I wrote an early version of this in response to a Hacker News piece on the next generation of video games.
There is an increasingly clear picture of the future of TV screens. Ever higher resolution.
TV manufacturers are currently delivering quality HDTV 1080P sets in volume and at low prices. Nobody can really get out of a commodity play, and even the largest screens are unable to command premium prices.
The 3D diversion
The manufacturers have been trying to convince us to care about 3DTV, but the 3D gig is up. We collectively just don’t care about the 3D fad. The biggest issue is that we increasingly watch TV alongside other activities, such as surfing the internet, reading or talking. It’s hard to switch in and out of a 3D experience while multi-tasking, whether you use glasses or not. It speaks volumes that the biggest grossing film of the year, The Hunger Games, wasn’t delivered in 3D, and that “available in 3D” is becoming, for me at least, a sign of a truly crappy movie.
The other issue is 3D content and content delivery – there is (thankfully) not enough of the first, and poor means for the second. We are increasingly receiving our TV content over the internet, but even there we can’t see much of anything 3D.
Apple and Netflix, at least, are delivering up lovely HD 1080P content already, which matches the highest available TV screen resolutions. It’s an even match between content delivery and TV manufacturers right now, but Apple and Netflix have a huge advantage over time. They are using the internet to deliver content, and end to end internet speeds are on a continuous growth curve. Pretty soon they will be offering much higher resolutions, well beyond the maximum HD resolution of 1080P, and there is no reason to believe this resolution race will stop in the next decade. This time there does not need to be an endless squabble about HDTV broadcast standards, as the delivery will be through IP, and TVs will, just like your computer, be able to accept a variety of input types. They’ll be software and perhaps hardware upgradeable so new video standards can be adopted.
High Resolution TV
To match this content we need ever increasing higher resolution TV screens, eventually delivering an IMAX experience in the home. Later on we’ll see lower prices, touch and eventually iPad functionality on our walls.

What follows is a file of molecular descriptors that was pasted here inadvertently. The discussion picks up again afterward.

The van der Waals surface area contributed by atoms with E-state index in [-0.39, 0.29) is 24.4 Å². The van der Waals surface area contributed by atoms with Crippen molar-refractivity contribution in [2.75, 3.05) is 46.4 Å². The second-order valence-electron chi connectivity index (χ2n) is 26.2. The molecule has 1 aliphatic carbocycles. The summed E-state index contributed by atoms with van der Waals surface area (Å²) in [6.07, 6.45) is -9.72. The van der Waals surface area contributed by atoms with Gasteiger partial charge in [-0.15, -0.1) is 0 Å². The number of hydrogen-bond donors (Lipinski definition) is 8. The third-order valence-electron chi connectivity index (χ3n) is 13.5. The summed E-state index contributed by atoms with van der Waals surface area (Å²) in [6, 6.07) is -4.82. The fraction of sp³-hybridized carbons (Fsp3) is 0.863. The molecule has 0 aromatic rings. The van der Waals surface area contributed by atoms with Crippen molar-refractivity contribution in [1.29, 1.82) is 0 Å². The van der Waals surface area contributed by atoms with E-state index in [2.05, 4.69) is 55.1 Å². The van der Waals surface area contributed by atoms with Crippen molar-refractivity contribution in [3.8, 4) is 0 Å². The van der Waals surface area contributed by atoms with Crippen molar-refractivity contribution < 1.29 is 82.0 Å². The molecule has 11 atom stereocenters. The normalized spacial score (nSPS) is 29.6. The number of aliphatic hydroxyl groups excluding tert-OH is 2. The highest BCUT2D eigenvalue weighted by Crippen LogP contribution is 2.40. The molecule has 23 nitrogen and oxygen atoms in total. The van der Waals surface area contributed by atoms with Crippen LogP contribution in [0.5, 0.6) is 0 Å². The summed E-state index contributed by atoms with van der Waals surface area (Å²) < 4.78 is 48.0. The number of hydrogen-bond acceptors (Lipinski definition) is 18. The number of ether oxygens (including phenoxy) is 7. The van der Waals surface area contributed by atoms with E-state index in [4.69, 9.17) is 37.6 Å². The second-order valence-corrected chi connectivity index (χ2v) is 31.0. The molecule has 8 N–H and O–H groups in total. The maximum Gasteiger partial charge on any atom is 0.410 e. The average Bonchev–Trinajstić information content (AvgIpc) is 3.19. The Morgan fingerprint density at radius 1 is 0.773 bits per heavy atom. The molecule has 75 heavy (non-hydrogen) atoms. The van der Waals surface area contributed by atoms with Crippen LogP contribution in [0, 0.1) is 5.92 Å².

Apple is rumoured to be entering the TV market, and we know it won’t be with a me-too commodity product. So why wouldn’t they launch with a higher resolution screen? Why wouldn’t they match the experience of the iPhone and iPad 3? Apple will be able to keep controlling the delivery of media through the Apple TV (built in or not), and, with the iPad already in the lounge, gaming on the higher resolution TV is essentially ready to go. TV manufacturers are surely expecting this.
So get ready for a resolution war, and the players will be the content owners (MPAA), the content delivery owners (Sky, Comcast etc), the ISPs and the television manufacturers. There are a couple of candidates for the weakest link in that mix, but my money is on Apple to be the first to tie it all together in compelling way. The TV screen has moved well beyond the broadcast era already, and with Apple it could be a seamless extension of the TV, iPad, iPhone and your computer.
The next generation gaming devices (XBox, PSx, Wii) had better launch alongside new higher resolution TVs (Sony can do this), perhaps higher resolution new movie content and with stunningly detailed graphics. If not we will rightly yawn at their arrival and stick with our computers, iPads and iPhones.
Heck – if Sony, Nintendo & Microsoft continue with their very slow release cycles for the gaming machines, then the next generation of video game devices may well be the last – and we’ll be driving big screen games using iPads and other tablets.
xbox has been offering 1080p for ages and appears to have a real head start in terms of content partnerships and distribution. Apple can control the hardware but it might be hard for them to control the content for our TVs, and that will surely be crucial for them to gain dominance.
My money would be on the next-gen xbox 360 to continue Microsoft’s apparently successful assault on the living room, it appears to be gaining serious momentum, but need a faster and smoother experience, given that it’s running on 10 year old hardware.
So true about 3d.
I don’t believe there will be a TV resolution war in the short to medium term. It was an immensely costly jump to 1080p. I just don’t see that the cost of building a new high resolution (2160p??) broadcast delivery infrastructure could be justified just now. And realistically, my 55″ 1080p TV is sharp enough for me.
Sky can’t even deliver the existing channel lineup in 1080 let alone consider increasing resolution to subscribers who just forked out $1000+ for a 1080 TV and won’t upgrade for 10 years.
Non-broadcast and internet media delivery will lead the way to higher resolutions.
> Non-broadcast and internet media delivery will lead the way to higher resolutions. I agree. However the broadcast infrastructure will simply move to an internet connection and servers based in the cloud, which is a lot more easy to upgrade than the cumbersome free to air, cable and satellite delivery mechanisms. While some programs are being shot in HD only, others are using film or use higher resolution kit like the RED cameras. So the early content is there.
Sky already lose out for me to Apple, who can deliver 1080P movies and TV programs to my TV almost instantly. The only reason to keep Sky, and they know it, is for sports. So how long is it before Apple starts contemplating entering the sports market? They have plenty of cash, and how awesome would it be to have all of our media on-demand, rather than broadcast?
If for one welcome our 4K entertainment overlords!
I, not if. Stupid keyboard.
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